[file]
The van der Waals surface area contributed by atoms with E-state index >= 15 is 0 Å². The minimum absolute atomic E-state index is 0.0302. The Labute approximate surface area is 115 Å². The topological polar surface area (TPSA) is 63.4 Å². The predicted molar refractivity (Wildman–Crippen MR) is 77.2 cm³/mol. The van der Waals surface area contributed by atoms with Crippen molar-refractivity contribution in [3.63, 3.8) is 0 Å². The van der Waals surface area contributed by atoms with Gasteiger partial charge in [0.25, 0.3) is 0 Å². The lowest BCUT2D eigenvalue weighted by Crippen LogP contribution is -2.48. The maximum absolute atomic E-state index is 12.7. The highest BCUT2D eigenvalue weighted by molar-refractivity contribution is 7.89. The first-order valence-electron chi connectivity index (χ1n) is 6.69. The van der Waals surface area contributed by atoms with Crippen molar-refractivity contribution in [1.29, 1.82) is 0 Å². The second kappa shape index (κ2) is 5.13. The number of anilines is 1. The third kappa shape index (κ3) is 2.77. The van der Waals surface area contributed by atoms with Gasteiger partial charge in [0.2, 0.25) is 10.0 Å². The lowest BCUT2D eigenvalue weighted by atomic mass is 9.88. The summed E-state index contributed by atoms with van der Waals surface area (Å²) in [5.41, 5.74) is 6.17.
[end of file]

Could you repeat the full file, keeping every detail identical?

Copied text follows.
The van der Waals surface area contributed by atoms with E-state index >= 15 is 0 Å². The minimum absolute atomic E-state index is 0.0302. The Labute approximate surface area is 115 Å². The topological polar surface area (TPSA) is 63.4 Å². The predicted molar refractivity (Wildman–Crippen MR) is 77.2 cm³/mol. The van der Waals surface area contributed by atoms with Crippen molar-refractivity contribution in [3.63, 3.8) is 0 Å². The van der Waals surface area contributed by atoms with Gasteiger partial charge in [0.25, 0.3) is 0 Å². The lowest BCUT2D eigenvalue weighted by Crippen LogP contribution is -2.48. The maximum absolute atomic E-state index is 12.7. The highest BCUT2D eigenvalue weighted by molar-refractivity contribution is 7.89. The first-order valence-electron chi connectivity index (χ1n) is 6.69. The van der Waals surface area contributed by atoms with Crippen molar-refractivity contribution in [1.29, 1.82) is 0 Å². The second kappa shape index (κ2) is 5.13. The number of anilines is 1. The third kappa shape index (κ3) is 2.77. The van der Waals surface area contributed by atoms with Gasteiger partial charge in [0.2, 0.25) is 10.0 Å². The lowest BCUT2D eigenvalue weighted by atomic mass is 9.88. The summed E-state index contributed by atoms with van der Waals surface area (Å²) in [5.41, 5.74) is 6.17.